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The Mass Media

The Mass Media

The Mass Media

X-Nelo At the Wit’s End

Upbeat, perky, and tuneful, described X-Nelo, who played at the Wit’s End last Thursday (2/21). With two guitars, a full drum kit, a keyboard rack, and all the PA equipment one could desire, they just barely squeezed into the Wit’s End, allowing a small but enthusiastic crowd of about two dozen to enjoy the show. (Two dozen may be underestimating, as many students came and went during the hour they played.)

X-Nelo – the promo spelling of the Latin ex nihilo, perhaps – is primarily a cover band, bridging folksy rockers like Sheryl Crow and Dave Matthews as well as rock and roll folks like Everclear and Smashmouth. “We play music everybody enjoys,” said frontman Paul Smith.

And the band can play – just about anything. Drummer Tomas Howie lists about a dozen different styles on his c.v., from musical theatre to progressive-rock. Vocalist Teresa Stone’s training includes opera and choral ensembles. Rounding out the band is guitarist Joby Rudolph, John Gaither on keys, and vocalist Diane Kuklinca.

Although together less than a year, the band has seen a lot of road-time: they spent the tail end of January, for example, in Iowa. “It’s family that keeps us together,” said Smith, as he played with his young daughter. “They’re with me on the road seventy-five percent of the time.”

So far, the story of just about every college band out there.

Upbeat, perky, tuneful: they’re the sort of words we’d apply to most radio-worthy bands.

How about – Christian?

Attitudes on the part of students on discovering the band’s Christian origins – they’re part of the Campus Crusade for Christ – ranged from laid-back just-here-to-enjoy-the-music to bemused but negative: “I heard they were giving out free stuff,” an anonymous student said. “I didn’t realize they were giving out Bibles.”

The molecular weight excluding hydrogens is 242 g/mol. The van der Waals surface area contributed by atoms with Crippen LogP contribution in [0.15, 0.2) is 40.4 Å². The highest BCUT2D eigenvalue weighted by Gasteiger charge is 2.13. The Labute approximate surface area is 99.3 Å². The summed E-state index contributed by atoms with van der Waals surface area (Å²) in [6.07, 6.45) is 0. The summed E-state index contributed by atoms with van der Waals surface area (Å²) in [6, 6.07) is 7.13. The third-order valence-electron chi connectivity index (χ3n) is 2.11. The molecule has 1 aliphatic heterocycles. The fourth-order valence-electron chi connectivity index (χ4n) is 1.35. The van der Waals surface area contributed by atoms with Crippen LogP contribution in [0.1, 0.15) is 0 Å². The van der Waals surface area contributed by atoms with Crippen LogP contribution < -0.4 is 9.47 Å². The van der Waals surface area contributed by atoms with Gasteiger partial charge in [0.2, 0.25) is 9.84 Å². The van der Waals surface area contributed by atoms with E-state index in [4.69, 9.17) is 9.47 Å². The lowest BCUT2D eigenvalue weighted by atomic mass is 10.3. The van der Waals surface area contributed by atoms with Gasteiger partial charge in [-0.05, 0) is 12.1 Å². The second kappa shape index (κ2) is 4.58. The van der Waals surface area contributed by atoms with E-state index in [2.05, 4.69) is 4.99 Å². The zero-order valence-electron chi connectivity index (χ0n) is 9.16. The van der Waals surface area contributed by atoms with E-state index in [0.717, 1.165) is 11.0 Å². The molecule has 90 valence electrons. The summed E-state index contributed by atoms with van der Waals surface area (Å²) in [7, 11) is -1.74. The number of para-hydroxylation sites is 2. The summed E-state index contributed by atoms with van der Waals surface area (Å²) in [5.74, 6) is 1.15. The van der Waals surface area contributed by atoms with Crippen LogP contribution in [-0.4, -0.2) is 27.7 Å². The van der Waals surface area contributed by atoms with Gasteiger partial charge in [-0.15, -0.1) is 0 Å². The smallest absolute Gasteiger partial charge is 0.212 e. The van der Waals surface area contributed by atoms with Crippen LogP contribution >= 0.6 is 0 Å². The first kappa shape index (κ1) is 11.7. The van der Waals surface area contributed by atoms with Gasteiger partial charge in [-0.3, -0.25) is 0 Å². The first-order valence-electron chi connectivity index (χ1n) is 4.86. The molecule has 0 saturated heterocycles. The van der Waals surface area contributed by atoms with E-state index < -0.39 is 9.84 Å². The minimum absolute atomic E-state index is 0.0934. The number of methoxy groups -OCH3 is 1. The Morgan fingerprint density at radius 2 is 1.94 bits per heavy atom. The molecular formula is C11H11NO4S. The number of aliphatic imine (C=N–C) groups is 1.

“We’re looking to share our story,” Smith says in an interview after the set. “Places we’ve been, things we’ve been through.” It’s less proselytization and more a demonstration of how to take a lifestyle notorious for its vices – drug abuse and promiscuity – and make it spiritual.

Their website (www.xnelo.com) is slightly more forward: “Through solid, entertaining performances, and a grounding on effective communication skills, X-Nelo builds a bridge between today’s culture and the saving Grace of God.”

Alongside the usual story-of-the-band and publicity photos are stories of the power of Christ to change lives. What’s remarkable is that they are so ordinary: real people, with real problems, and – to this reporter’s amusement – real complaints. “I used to think all Christians were ugly,” one reads, before his eyes are opened.

If there were some on campus who thought Christians couldn’t sing, well, maybe Thursday’s performance changed their mind.

So, how does a full-time rock and roll band – upbeat, perky, tuneful, and/or Christian – end up at the Wit’s End? In X-Nelo’s case, they were invited by a student organization called the Real Life Club. They meet Tuesdays and Fridays at the Interfaith Chapel in the Ryan Lounge, McCormack Third Floor.

And who else can play? Why, just about anybody, says Wit’s End manager Billy Indrisiano. Last fall the Wit’s End hosted guitarist Akil Hashim, undergraduate Casey Abrams, and several other performers throughout the semester. “We’ve still got openings if you’re interested,” said Indrisiano. “Just drop me a line and let me know.”